Written by Brabners LLP
Uber have lost their appeal to have the tribunal decision which classified two Uber drivers as workers overturned. The decision by the Employment Appeal Tribunal will make interesting reading to those who adopt a business model centered on the engagement of self-employed individuals and contractors.
Background – a quick recap
The distinction between workers and self-employed persons is an important one for businesses, especially those operating in the gig economy. As you may know, workers are provided with greater protection under our employment laws, including for example having the right to paid holiday and the national minimum wage. This means that a person being classified as a worker (and not self-employed) by the tribunal or courts can come at a cost to businesses engaging that person on the assumption that they are self-employed. The status case against Uber was first brought in an Employment Tribunal last year. The two drivers who brought claims based on them having worker status were held to be workers and not self-employed (as Uber had argued). This meant the drivers were entitled to the national minimum wage, paid leave under the Working Time Regulations 1998 etc. Uber had argued that they weren’t a provider of taxi services, but were involved only in providing a technology platform which put drivers in touch with passengers via their app. They argued that in this set-up, drivers were not workers but were self-employed and the arrangement was supported by their contractual documentation. The Employment Tribunal disagreed and confirmed that the actual reality of the arrangement between Uber and their drivers was not as outlined in their contractual documentation. Uber appealed the decision to the Employment Appeal Tribunal, which was heard on 27 and 28 September. The long-anticipated decision has now been provided – read on for more details!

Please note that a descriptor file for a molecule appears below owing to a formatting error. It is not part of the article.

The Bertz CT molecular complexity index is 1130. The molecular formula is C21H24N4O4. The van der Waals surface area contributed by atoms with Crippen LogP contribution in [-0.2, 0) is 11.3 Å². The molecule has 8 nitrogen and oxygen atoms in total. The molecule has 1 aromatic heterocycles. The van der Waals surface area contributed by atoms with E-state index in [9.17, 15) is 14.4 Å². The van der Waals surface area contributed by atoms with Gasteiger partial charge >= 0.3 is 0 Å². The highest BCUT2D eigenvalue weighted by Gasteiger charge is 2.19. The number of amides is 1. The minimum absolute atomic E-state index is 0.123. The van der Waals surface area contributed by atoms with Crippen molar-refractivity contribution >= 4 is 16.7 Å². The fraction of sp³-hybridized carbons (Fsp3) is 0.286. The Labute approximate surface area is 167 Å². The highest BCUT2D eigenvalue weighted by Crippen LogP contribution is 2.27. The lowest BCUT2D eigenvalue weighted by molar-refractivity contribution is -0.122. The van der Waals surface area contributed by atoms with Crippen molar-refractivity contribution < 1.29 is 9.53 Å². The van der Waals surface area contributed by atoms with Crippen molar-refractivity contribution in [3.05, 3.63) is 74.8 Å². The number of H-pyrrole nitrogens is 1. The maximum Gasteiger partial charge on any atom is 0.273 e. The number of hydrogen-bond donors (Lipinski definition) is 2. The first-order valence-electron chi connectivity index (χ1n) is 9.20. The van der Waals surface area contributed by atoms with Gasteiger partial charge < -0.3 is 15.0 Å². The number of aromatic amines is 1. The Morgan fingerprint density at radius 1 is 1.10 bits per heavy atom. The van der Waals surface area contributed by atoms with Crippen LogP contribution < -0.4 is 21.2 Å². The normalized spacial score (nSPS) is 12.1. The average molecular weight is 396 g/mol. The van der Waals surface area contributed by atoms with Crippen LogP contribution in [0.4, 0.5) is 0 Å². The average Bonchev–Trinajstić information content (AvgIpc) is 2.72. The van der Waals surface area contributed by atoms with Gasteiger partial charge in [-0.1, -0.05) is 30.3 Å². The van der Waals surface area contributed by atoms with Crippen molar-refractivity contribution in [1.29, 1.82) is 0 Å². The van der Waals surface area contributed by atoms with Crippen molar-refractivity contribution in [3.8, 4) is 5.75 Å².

The Employment Appeal Tribunal (EAT) upheld the Employment Tribunal’s decision to classify the drivers as workers and not as self-employed individuals. They made the following points in favour of this:
- The key question that had to be asked was “when the drivers are working, who are they working for?” Uber had argued that it acted as an agent and the contract was between the driver and the passenger and that this was common in the private hire industry. In response, the EAT accepted that there could be a situation whereby an individual driver within the taxi hire industry could be operating as a separate and independent business, but that this was not the case here. The drivers were considered to be integrated into Uber’s business and marketed as such;
- The Employment Tribunal was entitled, and correct, to seek to look beyond any contractual documentation between Uber and the drivers to gain an understanding of the true reality of the situation and the obligations that the drivers were under. This requires exploring beyond the labels used by the parties in such documentation, and looking at the actual facts of the matter;
- The EAT also responded to Uber’s argument that the drivers had a choice to refuse work or to cancel booked trips and could even work for other companies and were, therefore, more akin to self-employed persons. Although the EAT confirmed that this argument was compelling, the fact that once the drivers were signed into the app they were expected to accept a high percentage (80%) of trip requests demonstrated that they were available and under the control of Uber from this time;
- Other factors that were considered of relevance to the level of control Uber had over the drivers included:
- The scale of Uber’s operations, having around 30,000 drivers;
- Drivers could not grow their businesses and had no ability to negotiate terms with passengers; and
- Drivers were compelled to accept Uber’s terms of business.
Uber has the ability to appeal against the decision of the EAT and it has been reported that they plan to do so. It looks as though there is more to come on this, which only serves to highlight the uncertainty for businesses and individuals working in the sector. With many businesses operating on the basis of engaging large numbers of self-employed individuals, cases on worker status being upheld are likely to be a key concern. It is clear from the cases we have seen that each case is very fact sensitive and that both the contractual documentation and factual matrix will be considered. It is also important to ensure that contractual documents between the parties match the reality of the arrangements so that due weight will be given to them by the courts. We are likely to see further developments on the issue of employment statuses in the near future, both in terms of case law and legislation being changed. Watch this space!
Disclaimer: This bulletin is for general guidance purposes only and should not be used for any other purpose. This article is written by Brabners and reproduced with their permission. Brabners is a Limited Liability Partnership.